The researchers found that caecilians independently evolved resistance to elapid snake venom at least 15 separate times in their evolutionary history, which they say is a sign of how vulnerable the amphibians were to the scourge of snakes. Caecilians are not the only creatures that have evolved resistance to snake venom; mongooses and meerkats are resistant to cobra venom. But the mammals' resistance evolved in a common ancestor, whereas caecilians across the world clearly scrambled to adapt as snakes came on the scene. "Seeing evolution happening was really something amazing," Mancuso said.

The caecilians developed this resistance by three methods. The first method places an obstacle that prevents the toxin from binding to the pocket-shaped receptor. "Imagine you're putting a piece of shrubbery in the middle of that pocket," Fry said. The second method changes the shape of the receptor so the toxin no longer fits, akin to changing the locks so a key no longer works. The third method, also deployed by the honey badger, reverses the charge of the receptor, which is normally negative, to positive. This repels the positively-charged snake toxins. Finding all three of these mechanisms in caecilians reinforces the pressure they were under, Fry said.

A close-up of the head of a South American coral snake, which is black, white, and red
The elapid South American coral snake, Micrurus lemniscatus. Credit: Frank Deschandol, CC by 2.0, via Wikimedia Commons.

Analyzing three species of caecilians found in the Seychelles, an archipelago absent any elapid snakes, the researchers found absolutely no resistance to snake venom. "If they showed any signatures of resistance, it would have meant there was a problem with our theory," Fry said. The Seychelles caecilians' lack of defenses suggested these species never needed to evolve resistance.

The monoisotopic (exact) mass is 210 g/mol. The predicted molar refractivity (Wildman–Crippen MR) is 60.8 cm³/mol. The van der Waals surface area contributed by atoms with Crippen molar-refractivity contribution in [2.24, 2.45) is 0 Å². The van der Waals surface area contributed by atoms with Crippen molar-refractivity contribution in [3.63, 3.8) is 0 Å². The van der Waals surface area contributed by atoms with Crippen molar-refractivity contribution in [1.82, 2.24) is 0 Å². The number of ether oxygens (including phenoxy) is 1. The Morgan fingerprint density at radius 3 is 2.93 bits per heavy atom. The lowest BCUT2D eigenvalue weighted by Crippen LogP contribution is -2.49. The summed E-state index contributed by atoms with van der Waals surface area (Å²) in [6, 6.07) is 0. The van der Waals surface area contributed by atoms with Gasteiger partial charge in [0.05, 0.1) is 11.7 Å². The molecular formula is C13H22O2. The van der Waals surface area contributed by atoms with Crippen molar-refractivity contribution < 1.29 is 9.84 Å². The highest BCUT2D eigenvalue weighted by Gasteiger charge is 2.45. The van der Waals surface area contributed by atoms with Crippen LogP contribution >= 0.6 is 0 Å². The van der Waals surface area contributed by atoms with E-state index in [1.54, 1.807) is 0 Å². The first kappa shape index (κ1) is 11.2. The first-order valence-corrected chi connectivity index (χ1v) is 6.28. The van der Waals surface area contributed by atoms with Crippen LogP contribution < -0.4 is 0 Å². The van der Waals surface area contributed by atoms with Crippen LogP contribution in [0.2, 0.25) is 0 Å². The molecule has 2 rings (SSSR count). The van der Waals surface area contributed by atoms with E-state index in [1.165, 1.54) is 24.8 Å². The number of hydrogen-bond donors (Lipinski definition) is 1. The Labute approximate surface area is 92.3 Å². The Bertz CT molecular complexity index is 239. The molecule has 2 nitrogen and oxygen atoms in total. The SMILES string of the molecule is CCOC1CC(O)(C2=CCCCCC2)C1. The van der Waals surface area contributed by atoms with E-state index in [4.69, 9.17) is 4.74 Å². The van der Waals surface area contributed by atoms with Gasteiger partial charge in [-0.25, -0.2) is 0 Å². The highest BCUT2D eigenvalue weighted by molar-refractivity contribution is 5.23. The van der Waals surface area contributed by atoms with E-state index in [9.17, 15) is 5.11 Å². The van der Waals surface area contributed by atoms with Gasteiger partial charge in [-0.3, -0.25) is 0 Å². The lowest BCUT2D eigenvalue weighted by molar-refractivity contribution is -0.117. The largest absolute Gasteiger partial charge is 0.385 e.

Unfortunately for many caecilians, this resistance is sometimes futile. Antoniazzi and Carlos Jared, also at the Butantan Institute, have spent hundreds of hours searching for caecilians in the wild, and encountered many dead caecilians in the stomachs of coral snakes. As such, they said they would like to see the researchers test living caecilians' resistance to these snakes. "We ask ourselves, does resistance really serve to protect the caecilians from the elapids?" Antoniazzi said. "Maybe a percentage of the caecilians are not eaten by the elapids because of the resistance, but the fact is that they are eaten."

Caecilians are so elusive that they are one of the most poorly known vertebrates, with many aspects of their physiology and behavior still mysterious. And what scientists do know is exceedingly strange. "The skin of a caecilian is full of poison glands," Jared said. "If you stay with a caecilian for some time, you need to sneeze." In a very unique form of parental care, baby caecilians tear off and eat their mother's outermost layer of skin. Mancuso's favorite caecilian trait are their tiny tentacles, which poke out of their face and are derived from the tear duct. "You don't know how many times I get the thing, 'Oh you study snakes, how disgusting,'" Mancuso said. "I say, you should see a caecilian."